The Bible and Life

Propagating God’s Waves of Blessings

“We make a living by what we get, but we make a life by what we give.”

Winston Churchill

“The most satisfying thing in life is to have been able to give a large part of one’s self to others.”

Pierre Teilhard de Chardin

We all approach God with the expectation to be blessed by Him. Indeed, the Creator lavishly gifts us with his presence, promises, instructions, reprimands, and material abundance – all intended to enrich our lives.

Yet, God’s coin of blessing has another side.

The Father touches us with the urge and hope that we pass on his blessings to others. He invites us to join his mission to reach out and lift up our fellow humans.

God sends his blessings in waves, and urges Christians to be the ripples that share his grace.

This model recurs throughout the Bible. Here are two Old Testament examples to illustrate it.

God gave extravagant promises to Abram, renamed Abraham, and his future descendants. His name would be “great” (Genesis 12:2). He and his wife would overcome their old age and barrenness and become “a great nation” (Genesis 12:2). God would bless this future Father of Faith so that he could be a conduit of Divine blessings to “all peoples on earth” (Genesis 12:3).

God gave Isaiah a vision of heaven that was beyond words (Isaiah 6:1-4). But his awe-inspiring experience was meant to lead him to a life of prophetic service.

We find the same ripple strategy in the New Testament.

Simon and his business partners, all expert fishermen, had spent a fruitless night of fishing. Jesus showed up in the morning and blessed them with a huge, net-breaking catch of fish. Christ used this jaw-dropping blessing as a springboard to thrust them into a world-blessing mission as His Apostles.

The widely despised Zacchaeus was delightfully honored by an unexpected overnight visit from Jesus. The infamous tax collector who had amassed wealth by overtaxing defenseless citizens turned into an unrivaled philanthropist. He passed on the blessing of Jesus’ visit to the poor and oppressed.

You justifiably ask, “What do these historic events have to do with our 21st century, technology-driven, financially independent, and comfortable lives?”

The unprecedented physical comfort and conveniences achieved in modern times have not alleviated the excruciating pain and suffering brought about by the Fall. The consequences of sin still haunt us relentlessly and ferociously. Beneath the assured smiles and the falsely cheerful faces online hide wounded hearts and hopeless souls – all captive to human sin.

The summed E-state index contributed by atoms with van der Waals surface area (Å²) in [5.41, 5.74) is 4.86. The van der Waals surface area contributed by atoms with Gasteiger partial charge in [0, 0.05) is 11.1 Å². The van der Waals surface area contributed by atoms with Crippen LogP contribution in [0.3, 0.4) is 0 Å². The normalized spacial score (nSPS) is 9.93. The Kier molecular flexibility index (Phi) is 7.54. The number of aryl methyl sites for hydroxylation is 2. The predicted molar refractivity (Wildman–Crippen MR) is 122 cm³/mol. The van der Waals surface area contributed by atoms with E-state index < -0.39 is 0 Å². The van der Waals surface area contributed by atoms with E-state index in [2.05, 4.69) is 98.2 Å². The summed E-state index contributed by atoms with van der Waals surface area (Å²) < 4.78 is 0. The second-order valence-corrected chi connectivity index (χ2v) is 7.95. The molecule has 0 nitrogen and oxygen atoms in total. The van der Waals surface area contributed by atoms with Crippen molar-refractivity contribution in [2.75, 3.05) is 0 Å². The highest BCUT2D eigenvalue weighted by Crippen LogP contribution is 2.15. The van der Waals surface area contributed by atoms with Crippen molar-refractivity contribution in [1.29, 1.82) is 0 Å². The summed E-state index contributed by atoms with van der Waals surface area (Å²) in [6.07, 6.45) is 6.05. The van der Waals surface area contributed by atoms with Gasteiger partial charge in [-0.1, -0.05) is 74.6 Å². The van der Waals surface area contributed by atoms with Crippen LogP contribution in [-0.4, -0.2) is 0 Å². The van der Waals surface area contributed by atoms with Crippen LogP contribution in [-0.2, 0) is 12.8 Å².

While the Enemy takes pleasure in tormenting us, God agonizes over human misery and actively seeks to free us from the influence of evil. God keeps asking, “Whom shall I send? And who will go for us?” (Isaiah 6:8). He is searching for agents of his “ripple strategy” whom he can bless and empower “to proclaim good news to the poor,” and “proclaim freedom for the prisoners and recovery of sight for the blind, to set the oppressed free…” (Luke 4:18).

But “what’s in it for me?” some may understandably ask.

As per the Creator’s design, the full impact of God’s blessings can be experienced only as we pass them on. There is a goldmine of fulfillment and joy to be experienced in blessing others. We observe this among those whom Jesus touched. They were bursting with delight and were eager for others to enjoy Jesus’ blessings. The Samaritan woman at the well is a case in point.

Some curiously continue probing, “is there a cost in blessing others?”

Yes, there is. Our parents sacrificed their comfort and pleasure to raise and nurture us. Indeed, nothing is free. Everything we received came at a price for someone.

We owe our salvation to the Gospel that was delivered to us through the sacrifice and service of faithful saints in the past. The places of worship and fellowship that we and our families cherish and benefit from were built by visionaries who invested their time and money to bless us.

We must never forget the supreme sacrifice that secured the greatest blessing. Jesus paid the price of unimaginable suffering, rejection, and isolation to save us. He set in motion the ripple of Divine Blessings that has touched us across two thousand years.

We have a duty to bless others in gratitude for those who blessed us with the faith and abundant life that we enjoy.


This article was published in the Forum of the Armenian Evangelical Union of North America, Issue 45 Winter 2024.

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